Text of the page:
Let’s forget, for a moment, about all the extraneous pieces of information surrounding the existence of Gnarls Barkley. Never mind that its first single, “Crazy”, was a pre-release record-breaker in the UK, or that it has a kitschy proclivity for motion picture-themed costumes, or that one-half of its creative team, Danger Mouse, has enjoyed a sudden ubiquity in channel-crossing hipness thanks to his loose-canon Grey Album mash-up. These are the sorts of “buzz ideas” that the media (and, consequently, its audience) continues to traipse around in a typically detached group mentality, all of which have (largely) nothing to do with the actual music made by the group (though they certainly delight its PR firm).
As it turns out, that big chart-razing single is an understatement of colossal proportions: Gnarls Barkley is certifiable. The collaboration between sound technician Danger Mouse and astral soul brother #1 Cee-Lo Green is scatterbrained and compulsive, a collective of voices in varying degrees of twitchy, restless (in)sanity competing for one mind. The duo’s album, St. Elsewhere, its very title an allusion to an ‘80s television show that took place inside someone’s head, is the straightjacket of sorts, the attempt to assemble and unify all the squirming, intersecting ideas into some kind of coherency. Danger Mouse and Cee-Lo are, effectively, trying to Harry Houdini their way out of it all.
So wait, Gnarls Barkley is magic? Not exactly, although our attention may frequently be sidetracked by the plethora of madness that spills from the duo’s trick-bag. St. Elsewhere was produced in the increasingly common “via mail” practice, a method that breeds ol’ fashioned one-upmanship: each building block sent from Danger Mouse to Cee-Lo and vice versa was a freaky attempt to out-weird the other. That deprived pursuit of oddity is St. Elsewhere‘s defining action, the thing that ignites it deep into pop cultural outer space. The result is filthily refreshing and beside itself with ingenuity, a beastly union of early Mothers of Invention crudity with the combustible sexuality of Diana Ross and George Clinton.
Whoa, so Gnarls Barkley is challenging? Sorta, but only in that soul-band-fumbling-around-for-the-tiny-shards-of-its-splintered-consciousness kinda way. Think of it like this: the Supremes starring in Moonraker. That’s the Gnarls Barkley aesthetic. Song upon song bears a multi-tracked choir of trembling, throaty Cee-Los, like Motown’s greatest girl group cloned umpteen times and hauled shrieking through a wormhole studded with nightmares, fantasies, and other pieces of morally ambiguous paranoia. (While I do realize that Cee-Lo is a man, he’s probably the one contemporary male soul vocalist who recognizes the importance of getting comfortable with his inner Diana Ross.) That unshakeable feeling of gleeful dread is all over the album, from the eerie background choir in “Crazy” and the haunted house organ in “Smiley Faces” to the vocals that nervously claw over each other in “St. Elsewhere” and the more explicit Halloweenisms in the Zappa-esque “The Boogie Monster”.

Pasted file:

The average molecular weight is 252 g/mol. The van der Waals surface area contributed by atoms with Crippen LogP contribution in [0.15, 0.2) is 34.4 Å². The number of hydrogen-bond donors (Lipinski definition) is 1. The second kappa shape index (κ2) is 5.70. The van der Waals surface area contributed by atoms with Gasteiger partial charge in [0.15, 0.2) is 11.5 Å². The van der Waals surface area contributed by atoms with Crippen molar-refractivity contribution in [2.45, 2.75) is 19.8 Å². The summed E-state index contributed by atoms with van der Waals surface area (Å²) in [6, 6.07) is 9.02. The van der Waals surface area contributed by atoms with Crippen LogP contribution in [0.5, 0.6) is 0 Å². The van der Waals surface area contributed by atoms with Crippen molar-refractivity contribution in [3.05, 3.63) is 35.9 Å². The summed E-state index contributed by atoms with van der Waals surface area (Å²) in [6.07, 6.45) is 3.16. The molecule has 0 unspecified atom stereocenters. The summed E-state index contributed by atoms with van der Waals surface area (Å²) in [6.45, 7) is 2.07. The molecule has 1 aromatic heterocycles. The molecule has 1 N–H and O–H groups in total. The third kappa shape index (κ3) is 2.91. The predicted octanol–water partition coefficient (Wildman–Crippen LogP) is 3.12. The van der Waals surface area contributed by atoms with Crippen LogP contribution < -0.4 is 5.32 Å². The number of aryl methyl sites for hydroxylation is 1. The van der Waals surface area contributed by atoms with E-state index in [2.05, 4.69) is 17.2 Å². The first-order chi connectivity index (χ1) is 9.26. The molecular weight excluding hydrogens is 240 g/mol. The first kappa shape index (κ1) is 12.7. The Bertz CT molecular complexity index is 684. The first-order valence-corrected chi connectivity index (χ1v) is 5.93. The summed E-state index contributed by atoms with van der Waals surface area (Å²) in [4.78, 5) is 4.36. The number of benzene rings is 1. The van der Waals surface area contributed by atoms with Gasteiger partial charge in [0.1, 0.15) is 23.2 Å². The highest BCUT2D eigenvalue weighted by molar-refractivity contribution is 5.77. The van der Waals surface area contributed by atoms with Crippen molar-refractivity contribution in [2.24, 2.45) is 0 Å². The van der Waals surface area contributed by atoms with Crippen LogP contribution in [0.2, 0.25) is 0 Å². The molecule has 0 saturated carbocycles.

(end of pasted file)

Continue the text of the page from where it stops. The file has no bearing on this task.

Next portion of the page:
“The Boogie Monster” self-consciously mocks the Gnarls Barkley madness (Cee-Lo’s “boo-ha-ha” vocal is like Ray Charles in a plastic Nixon mask), just as “Crazy” un-self-consciously engages in it (stuttered line reads—“who do you / who do you / who do you / who do you / who do you think you are?”—and sudden chuckles abound). “Just a Thought”, sequenced midway through the album, is the moment of critical mass where the cartoonish edge is buffed away. “Why is this my life? / Is almost everybody’s question,” Cee-Lo sings as giant distorto-drums from the lair of Fridmann-via-Bonham attack the mix in bad-dream swells. As he continues to grapple with the quandaries of existence, he admits, “I’ve tried everything but suicide / But it’s crossed my mind” in one of the infrequent spaces where the drums aren’t pounding the life out of the track. Amidst all the noise that Danger Mouse stirs up, Cee-Lo’s the one who heads straight for the gut, his charred voice an escapee from a Sunday morning gospel congregation, caught on the third rail while trying to fly off the rails. He’s the humanizing element in an otherwise conceptual tour de force.
OK, so Gnarls Barkley is… what, exactly? I’m not sure, to tell you the truth, and I think it’s better left that way. It’s likeable enough that it can cover a borderline-mediocre song by a forgettable band (the Violent Femmes’ “Gone Daddy Gone”) and make it engaging, and just delusional enough to make a song about obsessive organization (“Feng Shui”) flutter around in disarray. It’s not a soul band in the traditional sense, but Gnarls Barkley has more of those traditional soul complexes (ache, guilt, doubt) imbedded in its DNA than 99% of the trend-conscious schlock that passes for R&B these days. Even in its most excessively bizarre moments (e.g. “Transformer”, a club anthem having a psychotic episode, or the nerve-wracking fanfare of opener “Go-Go Gadget Gospel”), St. Elsewhere speaks to those irrepressible moments of trauma-addled privacy, sympathizing with the closeted thoughts and urges that drive us to gauge our own sanity. Cee-Lo’s attempt at a more economic explanation is, fittingly, both contradictory and unsure: “Basically, I’m complicated.” Precisely.
// Sound Affects
"The man whose songs were recorded by Johnny Cash, Alan Jackson, Ricky Skaggs, David Allan Coe, The Highwaymen, and countless others succumbs to time’s cruel cue that the only token of permanence we have to offer are the effects of shared moments and memories.READ the article